26 September 2019
Many school support staff have to cope with precarious jobs, especially those providing direct services to students. Research conducted by the firm Ad Hoc, in collaboration with the Fédération du personnel de soutien scolaire (FPSS-CSQ), reveals that in 2018-2019, no less than 57% of support staff interviewed are coping with precarious employment.
Significant data from the survey: The majority of these 57% have a continuous schedule, but almost half have to adjust to split shifts during their workday. Nearly one in five have other jobs to make ends meet. No wonder 15% of respondents say they plan to leave their school board jobs within two years. The main reasons are: insufficient hours (58%), poor working conditions (45%) and insufficient wages (35%).
Young people more affected
92% of the young respondents (less than 25 years-old) do not have regular, full-time status. 70% of those aged 25 to 34 don’t have regular, full-time status. On average, it takes almost 7 years to obtain permanence. More than a third of the respondents waited between 5 and 10 years to obtain permanence, and almost a third, more than 10 years.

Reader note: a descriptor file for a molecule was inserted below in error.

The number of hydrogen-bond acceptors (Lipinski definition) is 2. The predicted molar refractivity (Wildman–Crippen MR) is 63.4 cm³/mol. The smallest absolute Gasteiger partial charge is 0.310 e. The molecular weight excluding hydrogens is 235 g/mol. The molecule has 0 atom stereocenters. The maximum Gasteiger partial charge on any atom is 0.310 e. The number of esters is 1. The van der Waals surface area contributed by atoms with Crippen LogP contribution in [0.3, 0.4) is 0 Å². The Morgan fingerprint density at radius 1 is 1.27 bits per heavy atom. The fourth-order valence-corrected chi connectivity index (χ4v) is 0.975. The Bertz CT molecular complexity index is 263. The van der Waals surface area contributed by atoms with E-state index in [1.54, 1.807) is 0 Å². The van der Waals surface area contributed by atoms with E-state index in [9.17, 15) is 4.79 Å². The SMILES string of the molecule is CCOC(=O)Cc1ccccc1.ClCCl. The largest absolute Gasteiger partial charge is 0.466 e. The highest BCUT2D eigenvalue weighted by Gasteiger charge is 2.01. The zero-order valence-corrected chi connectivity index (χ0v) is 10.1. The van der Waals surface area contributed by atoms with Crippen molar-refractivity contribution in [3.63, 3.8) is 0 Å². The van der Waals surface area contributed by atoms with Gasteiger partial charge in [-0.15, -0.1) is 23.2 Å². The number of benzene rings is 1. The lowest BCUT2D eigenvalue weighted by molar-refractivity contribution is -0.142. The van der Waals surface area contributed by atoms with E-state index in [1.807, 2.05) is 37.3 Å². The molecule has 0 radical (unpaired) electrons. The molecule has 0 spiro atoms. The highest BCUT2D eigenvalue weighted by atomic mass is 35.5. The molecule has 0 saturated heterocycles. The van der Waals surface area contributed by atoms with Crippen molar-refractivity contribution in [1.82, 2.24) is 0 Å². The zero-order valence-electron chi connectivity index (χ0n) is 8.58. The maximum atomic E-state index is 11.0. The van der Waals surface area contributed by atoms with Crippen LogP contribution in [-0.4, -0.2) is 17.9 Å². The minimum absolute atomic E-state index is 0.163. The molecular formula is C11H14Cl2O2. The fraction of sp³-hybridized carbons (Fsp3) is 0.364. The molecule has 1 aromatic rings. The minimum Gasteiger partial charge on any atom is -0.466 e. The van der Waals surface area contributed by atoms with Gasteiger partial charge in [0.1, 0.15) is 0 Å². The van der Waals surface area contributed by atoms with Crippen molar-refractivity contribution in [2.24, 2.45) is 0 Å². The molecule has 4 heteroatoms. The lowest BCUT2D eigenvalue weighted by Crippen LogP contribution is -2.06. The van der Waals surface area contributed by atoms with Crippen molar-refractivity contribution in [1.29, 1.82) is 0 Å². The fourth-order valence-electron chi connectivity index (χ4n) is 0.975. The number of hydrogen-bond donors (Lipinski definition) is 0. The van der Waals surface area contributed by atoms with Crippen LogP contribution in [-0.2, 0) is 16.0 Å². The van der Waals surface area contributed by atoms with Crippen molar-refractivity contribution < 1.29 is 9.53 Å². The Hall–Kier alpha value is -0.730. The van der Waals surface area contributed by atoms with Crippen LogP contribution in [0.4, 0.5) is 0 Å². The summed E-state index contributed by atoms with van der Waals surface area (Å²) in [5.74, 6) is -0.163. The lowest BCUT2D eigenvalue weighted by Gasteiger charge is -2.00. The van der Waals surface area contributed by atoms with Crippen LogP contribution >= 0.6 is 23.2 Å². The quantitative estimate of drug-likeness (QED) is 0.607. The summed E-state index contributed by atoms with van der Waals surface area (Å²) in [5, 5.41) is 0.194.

Holding another job
19% of respondents hold other jobs outside the school board. The youngest are also more likely to hold another job, with 38% if those under 25 and 30% if those aged 25 to 34. Those employed elsewhere work an average of 13 hours per week, which indicates that only a small adjustment of hours would be required to provide better conditions for these workers.
Quitting their jobs
15% plan to leave their jobs within the next two years. Insufficient hours and poor working conditions are the main reasons they would leave. Almost six in ten respondents (58%) consider their working hours to be insufficient. Nearly half (45%) say they have poor working conditions. More than a third said that inadequate wages is a reason to leave their job.
In closing, today Éric Pronovost is using the occasion of National School Support Staff Day to honor the steadfast commitment of these workers to students, other staff and administrators, many of whom also have to cope with poor working conditions in precarious jobs without receiving the recognition they deserve.